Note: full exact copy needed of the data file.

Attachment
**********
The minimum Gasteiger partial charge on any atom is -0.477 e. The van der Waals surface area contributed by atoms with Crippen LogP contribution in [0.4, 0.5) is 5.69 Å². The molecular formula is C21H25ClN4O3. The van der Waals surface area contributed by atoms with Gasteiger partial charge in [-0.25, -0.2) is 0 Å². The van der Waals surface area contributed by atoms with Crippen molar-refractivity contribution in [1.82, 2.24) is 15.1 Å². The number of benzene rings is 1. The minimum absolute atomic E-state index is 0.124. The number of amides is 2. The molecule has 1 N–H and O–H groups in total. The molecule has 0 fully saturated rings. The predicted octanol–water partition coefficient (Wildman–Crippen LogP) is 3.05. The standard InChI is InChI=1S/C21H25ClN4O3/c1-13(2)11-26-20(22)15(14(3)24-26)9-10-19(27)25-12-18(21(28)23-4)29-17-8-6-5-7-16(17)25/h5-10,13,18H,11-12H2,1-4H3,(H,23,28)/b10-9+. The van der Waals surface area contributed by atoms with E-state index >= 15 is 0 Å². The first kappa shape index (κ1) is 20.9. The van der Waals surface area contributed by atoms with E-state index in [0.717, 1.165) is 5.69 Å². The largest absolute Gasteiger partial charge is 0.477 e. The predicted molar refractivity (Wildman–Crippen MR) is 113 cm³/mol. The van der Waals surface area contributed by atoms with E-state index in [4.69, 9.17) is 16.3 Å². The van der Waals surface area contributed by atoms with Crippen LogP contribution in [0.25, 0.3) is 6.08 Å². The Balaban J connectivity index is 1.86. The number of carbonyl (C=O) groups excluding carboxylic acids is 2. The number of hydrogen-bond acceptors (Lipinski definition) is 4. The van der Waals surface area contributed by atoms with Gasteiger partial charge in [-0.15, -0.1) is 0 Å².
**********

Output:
The minimum Gasteiger partial charge on any atom is -0.477 e. The van der Waals surface area contributed by atoms with Crippen LogP contribution in [0.4, 0.5) is 5.69 Å². The molecular formula is C21H25ClN4O3. The van der Waals surface area contributed by atoms with Gasteiger partial charge in [-0.25, -0.2) is 0 Å². The van der Waals surface area contributed by atoms with Crippen molar-refractivity contribution in [1.82, 2.24) is 15.1 Å². The number of benzene rings is 1. The minimum absolute atomic E-state index is 0.124. The number of amides is 2. The molecule has 1 N–H and O–H groups in total. The molecule has 0 fully saturated rings. The predicted octanol–water partition coefficient (Wildman–Crippen LogP) is 3.05. The standard InChI is InChI=1S/C21H25ClN4O3/c1-13(2)11-26-20(22)15(14(3)24-26)9-10-19(27)25-12-18(21(28)23-4)29-17-8-6-5-7-16(17)25/h5-10,13,18H,11-12H2,1-4H3,(H,23,28)/b10-9+. The van der Waals surface area contributed by atoms with E-state index >= 15 is 0 Å². The first kappa shape index (κ1) is 20.9. The van der Waals surface area contributed by atoms with E-state index in [0.717, 1.165) is 5.69 Å². The largest absolute Gasteiger partial charge is 0.477 e. The predicted molar refractivity (Wildman–Crippen MR) is 113 cm³/mol. The van der Waals surface area contributed by atoms with E-state index in [4.69, 9.17) is 16.3 Å². The van der Waals surface area contributed by atoms with Crippen LogP contribution in [0.25, 0.3) is 6.08 Å². The Balaban J connectivity index is 1.86. The number of carbonyl (C=O) groups excluding carboxylic acids is 2. The number of hydrogen-bond acceptors (Lipinski definition) is 4. The van der Waals surface area contributed by atoms with Gasteiger partial charge in [-0.15, -0.1) is 0 Å².